Who is the Colorado Criminal Justice Reform Coalition?

Our mission is to reverse the trend of mass incarceration in Colorado. We are a coalition of nearly 7,000 individual members and over 100 faith and community organizations who have united to stop perpetual prison expansion in Colorado through policy and sentence reform.

Our chief areas of interest include drug policy reform, women in prison, racial injustice, the impact of incarceration on children and families, the problems associated with re-entry and stopping the practice of using private prisons in our state.

If you would like to be involved please go to our website and become a member.

Friday, April 23, 2010

Prison Moms

Huffington Post

Imagine awaiting the birth of your child from a jail cell. That's a reality for countless women around the country, sentenced for a crime while pregnant. Another reality: once they deliver, chances are they'll be separated from their child within hours as the baby is taken to relatives or foster care. When you're a pregnant inmate, you can't exactly keep your baby with you in prison. Or can you?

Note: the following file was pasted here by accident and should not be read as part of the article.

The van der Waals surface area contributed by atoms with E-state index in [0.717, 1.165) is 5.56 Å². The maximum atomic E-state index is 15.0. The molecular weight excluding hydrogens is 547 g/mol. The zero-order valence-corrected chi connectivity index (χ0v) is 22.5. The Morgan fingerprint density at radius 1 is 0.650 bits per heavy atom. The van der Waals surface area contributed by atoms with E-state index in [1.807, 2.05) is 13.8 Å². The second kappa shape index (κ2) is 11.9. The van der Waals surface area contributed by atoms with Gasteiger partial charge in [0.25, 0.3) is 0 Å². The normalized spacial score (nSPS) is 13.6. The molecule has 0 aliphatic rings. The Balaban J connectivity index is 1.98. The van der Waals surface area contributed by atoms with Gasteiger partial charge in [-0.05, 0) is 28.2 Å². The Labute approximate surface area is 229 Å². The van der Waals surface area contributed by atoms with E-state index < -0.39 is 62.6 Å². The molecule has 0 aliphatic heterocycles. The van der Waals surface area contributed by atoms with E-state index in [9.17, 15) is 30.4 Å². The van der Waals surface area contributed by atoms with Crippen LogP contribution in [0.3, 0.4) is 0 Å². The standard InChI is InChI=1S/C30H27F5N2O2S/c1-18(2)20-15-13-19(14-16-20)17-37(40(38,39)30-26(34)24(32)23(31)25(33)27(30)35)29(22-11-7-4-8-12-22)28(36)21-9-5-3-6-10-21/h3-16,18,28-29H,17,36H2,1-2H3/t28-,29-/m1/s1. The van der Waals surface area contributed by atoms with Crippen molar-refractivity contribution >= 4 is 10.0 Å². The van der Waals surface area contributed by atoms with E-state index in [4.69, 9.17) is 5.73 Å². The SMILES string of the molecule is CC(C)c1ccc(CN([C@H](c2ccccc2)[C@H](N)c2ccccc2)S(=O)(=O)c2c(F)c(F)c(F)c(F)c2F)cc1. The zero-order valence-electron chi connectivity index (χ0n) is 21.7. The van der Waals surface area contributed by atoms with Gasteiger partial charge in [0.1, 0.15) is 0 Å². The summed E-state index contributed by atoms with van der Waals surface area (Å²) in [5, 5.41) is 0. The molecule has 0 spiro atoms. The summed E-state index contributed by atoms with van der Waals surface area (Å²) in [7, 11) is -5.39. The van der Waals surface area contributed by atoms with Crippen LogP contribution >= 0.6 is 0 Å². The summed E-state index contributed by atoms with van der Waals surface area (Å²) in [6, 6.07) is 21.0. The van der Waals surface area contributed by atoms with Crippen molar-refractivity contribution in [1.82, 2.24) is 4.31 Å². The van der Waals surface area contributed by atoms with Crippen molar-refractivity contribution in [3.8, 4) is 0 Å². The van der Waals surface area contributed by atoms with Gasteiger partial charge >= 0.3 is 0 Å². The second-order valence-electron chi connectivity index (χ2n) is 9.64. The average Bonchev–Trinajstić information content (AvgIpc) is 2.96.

Sharlene Henry, 29, was pregnant when sentenced to seven-years for criminal possession of a controlled substance. The thought of having her baby in prison was so devastating that she almost decided not to. She scheduled an appointment to end the pregnancy, but ultimately couldn't do it. As fate would have it, Henry was sentenced to New York's Bedford Hills Correctional Facility for Women. The prison houses the country's oldest prison nursery, a program allowing non-violent offenders with relatively short sentences to keep their babies for up to 18 months. Now, Henry is raising seven-month old Delilah with her in prison, a crib right there in the cell.
Prison nurseries are a new trend emerging in the criminal justice system. There are nine nurseries nationwide and more than half have opened in the last 15 years. They're partly a result of a new sense of social responsibility and the Department of Corrections' desire to keep families intact. But they are also the result of sheer numbers: there are more women in prison than ever before, and more need for programs like these.
I visited two nurseries for my special report "Mara Schiavocampo Reports: Mothers Behind Bars." At Bedford Hills, where I met Sharlene and Delilah Henry, there are nine babies, as well as a few women waiting to give birth. The wing where the infants live looks typically institutional; fluorescent lights, linoleum flooring, mint green walls.

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